Dunphy first joined KCAL in 1989 when the station was acquired and renamed by the Walt Disney Company. KCAL lured Dunphy away from KABC to be the centerpiece of the station’s groundbreaking three-hour prime-time news block. He was rumored to have received a contract worth an estimated $5 million over five years.

His departure from KABC was also due to his unhappiness when the station gave anchor Paul Moyer (who has since moved to KNBC-TV Channel 4) a lucrative contract while denying Dunphy some of those benefits and perks, including allowance for a company car.

Dunphy went back to KCBS in 1994 when KCAL allowed his $1.3-million-a-year contract to expire. He was unable to help that station’s struggling ratings, and he returned to KCAL in 1997.

He experienced more than his share of personal drama. Dunphy suffered his first heart attack in 1978, undergoing multiple bypass surgery. Four years later, he was robbed at gunpoint by thieves who broke into his home, tied him up, stole an estimated $13,000 in cash and jewelry, and drove off in his Rolls-Royce.

In 1983, he was shot in the neck and wrist by gang members who robbed him. The woman he was with, KABC makeup artist Sandra Marshall, was also injured. Marshall, 26 years younger than Dunphy, later became his second wife.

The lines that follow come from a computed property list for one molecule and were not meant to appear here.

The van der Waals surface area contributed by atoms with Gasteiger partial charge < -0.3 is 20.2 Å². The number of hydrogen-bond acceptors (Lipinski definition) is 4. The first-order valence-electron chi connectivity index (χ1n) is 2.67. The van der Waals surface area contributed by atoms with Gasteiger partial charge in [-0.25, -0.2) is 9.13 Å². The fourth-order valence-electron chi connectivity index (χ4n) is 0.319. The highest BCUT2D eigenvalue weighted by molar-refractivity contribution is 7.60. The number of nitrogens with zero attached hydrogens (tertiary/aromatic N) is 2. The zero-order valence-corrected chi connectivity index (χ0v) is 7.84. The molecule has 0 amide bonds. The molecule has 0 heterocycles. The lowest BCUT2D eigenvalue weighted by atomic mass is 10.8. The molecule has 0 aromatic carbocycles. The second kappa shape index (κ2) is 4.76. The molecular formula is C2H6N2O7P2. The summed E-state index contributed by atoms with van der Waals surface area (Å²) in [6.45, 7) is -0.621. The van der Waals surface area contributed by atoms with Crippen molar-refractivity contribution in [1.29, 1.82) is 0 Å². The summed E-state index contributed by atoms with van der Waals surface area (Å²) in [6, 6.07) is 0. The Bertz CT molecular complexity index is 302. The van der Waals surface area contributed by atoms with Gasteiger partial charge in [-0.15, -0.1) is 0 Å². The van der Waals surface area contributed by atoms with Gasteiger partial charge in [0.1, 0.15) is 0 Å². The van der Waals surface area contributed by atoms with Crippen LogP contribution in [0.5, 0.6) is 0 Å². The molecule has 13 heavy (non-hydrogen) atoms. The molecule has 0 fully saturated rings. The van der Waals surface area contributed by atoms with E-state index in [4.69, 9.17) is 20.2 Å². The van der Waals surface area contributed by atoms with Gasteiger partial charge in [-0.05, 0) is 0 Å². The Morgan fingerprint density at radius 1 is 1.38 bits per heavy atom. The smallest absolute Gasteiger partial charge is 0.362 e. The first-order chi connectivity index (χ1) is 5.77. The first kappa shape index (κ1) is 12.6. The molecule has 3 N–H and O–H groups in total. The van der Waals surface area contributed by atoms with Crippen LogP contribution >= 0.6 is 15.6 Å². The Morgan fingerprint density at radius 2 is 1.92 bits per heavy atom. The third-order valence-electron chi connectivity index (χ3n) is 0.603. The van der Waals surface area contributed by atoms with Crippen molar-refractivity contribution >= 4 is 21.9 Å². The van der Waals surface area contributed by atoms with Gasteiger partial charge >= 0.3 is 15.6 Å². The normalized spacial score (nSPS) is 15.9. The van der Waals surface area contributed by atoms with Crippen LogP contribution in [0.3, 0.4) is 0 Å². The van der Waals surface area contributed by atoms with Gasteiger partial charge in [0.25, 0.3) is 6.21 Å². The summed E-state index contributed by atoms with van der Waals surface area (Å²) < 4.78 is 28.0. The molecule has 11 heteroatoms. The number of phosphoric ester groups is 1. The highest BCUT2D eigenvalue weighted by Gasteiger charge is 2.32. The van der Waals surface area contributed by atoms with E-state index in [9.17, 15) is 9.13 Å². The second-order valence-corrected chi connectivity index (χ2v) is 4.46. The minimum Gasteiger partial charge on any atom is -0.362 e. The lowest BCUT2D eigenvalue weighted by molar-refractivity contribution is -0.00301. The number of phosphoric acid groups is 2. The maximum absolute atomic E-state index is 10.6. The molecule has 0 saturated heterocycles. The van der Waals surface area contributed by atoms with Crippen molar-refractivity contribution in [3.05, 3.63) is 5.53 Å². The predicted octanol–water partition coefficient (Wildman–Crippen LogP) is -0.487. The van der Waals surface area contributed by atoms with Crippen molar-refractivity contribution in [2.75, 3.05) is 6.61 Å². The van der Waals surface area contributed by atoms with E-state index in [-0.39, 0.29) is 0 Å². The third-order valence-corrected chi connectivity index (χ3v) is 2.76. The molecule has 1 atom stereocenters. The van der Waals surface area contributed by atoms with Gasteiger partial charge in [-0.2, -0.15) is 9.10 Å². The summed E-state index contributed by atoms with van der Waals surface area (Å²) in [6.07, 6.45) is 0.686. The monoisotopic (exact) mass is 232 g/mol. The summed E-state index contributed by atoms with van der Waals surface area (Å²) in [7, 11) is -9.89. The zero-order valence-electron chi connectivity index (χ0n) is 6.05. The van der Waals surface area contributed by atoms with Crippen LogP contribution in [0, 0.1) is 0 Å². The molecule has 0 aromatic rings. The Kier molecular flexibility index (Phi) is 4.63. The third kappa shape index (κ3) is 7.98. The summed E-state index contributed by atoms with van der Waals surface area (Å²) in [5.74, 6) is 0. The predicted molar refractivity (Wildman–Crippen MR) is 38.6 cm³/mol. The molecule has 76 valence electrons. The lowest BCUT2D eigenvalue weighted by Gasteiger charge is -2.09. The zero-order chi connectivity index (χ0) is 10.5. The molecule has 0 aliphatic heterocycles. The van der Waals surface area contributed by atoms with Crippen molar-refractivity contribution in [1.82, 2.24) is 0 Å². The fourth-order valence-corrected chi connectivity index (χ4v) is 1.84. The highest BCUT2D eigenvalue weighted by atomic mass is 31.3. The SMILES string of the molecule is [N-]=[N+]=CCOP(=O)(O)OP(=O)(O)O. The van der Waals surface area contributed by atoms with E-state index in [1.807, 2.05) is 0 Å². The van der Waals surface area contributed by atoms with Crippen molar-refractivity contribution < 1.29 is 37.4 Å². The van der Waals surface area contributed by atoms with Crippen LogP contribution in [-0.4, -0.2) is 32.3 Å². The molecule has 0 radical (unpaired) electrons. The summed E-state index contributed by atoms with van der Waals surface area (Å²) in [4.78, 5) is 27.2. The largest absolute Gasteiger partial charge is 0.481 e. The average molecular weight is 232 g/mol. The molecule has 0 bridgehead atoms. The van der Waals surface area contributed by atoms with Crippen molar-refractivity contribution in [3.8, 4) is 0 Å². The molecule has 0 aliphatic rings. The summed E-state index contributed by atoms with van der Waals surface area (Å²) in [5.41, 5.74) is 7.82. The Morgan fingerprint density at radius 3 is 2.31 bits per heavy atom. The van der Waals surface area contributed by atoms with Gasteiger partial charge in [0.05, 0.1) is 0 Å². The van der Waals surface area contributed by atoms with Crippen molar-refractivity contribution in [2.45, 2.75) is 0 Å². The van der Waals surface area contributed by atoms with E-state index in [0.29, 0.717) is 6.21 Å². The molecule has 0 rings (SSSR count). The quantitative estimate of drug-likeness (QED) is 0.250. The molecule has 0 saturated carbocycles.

He suffered another heart attack in 1991, which again resulted in a multiple-bypass procedure.

Dunphy was also known outside his local anchor duties. In addition to appearing in numerous films as an anchor, Dunphy served as one of the inspirations for the blustery Ted Baxter character on the classic TV comedy “The Mary Tyler Moore Show.”

He was “one of the most dynamic and popular newscasters in the history of the business,” said KTLA-TV Channel 5 “News at 10" anchor and managing editor Hal Fishman, who has been a local anchor since 1960.

He also was “a serious journalist, which contrasts with the fun and games that permeates much of local journalism,” Fishman said.

Dunphy was born in Milwaukee and attended the University of Wisconsin.

After starting his career in Peoria, Ill., in 1947, he briefly moved to Southern California, but struggled to find work. Two years later, he took a radio job in Davenport, Iowa, where he met and married his first wife.

Dunphy had a daughter with Marshall and five children from his first marriage.

Funeral arrangements are pending.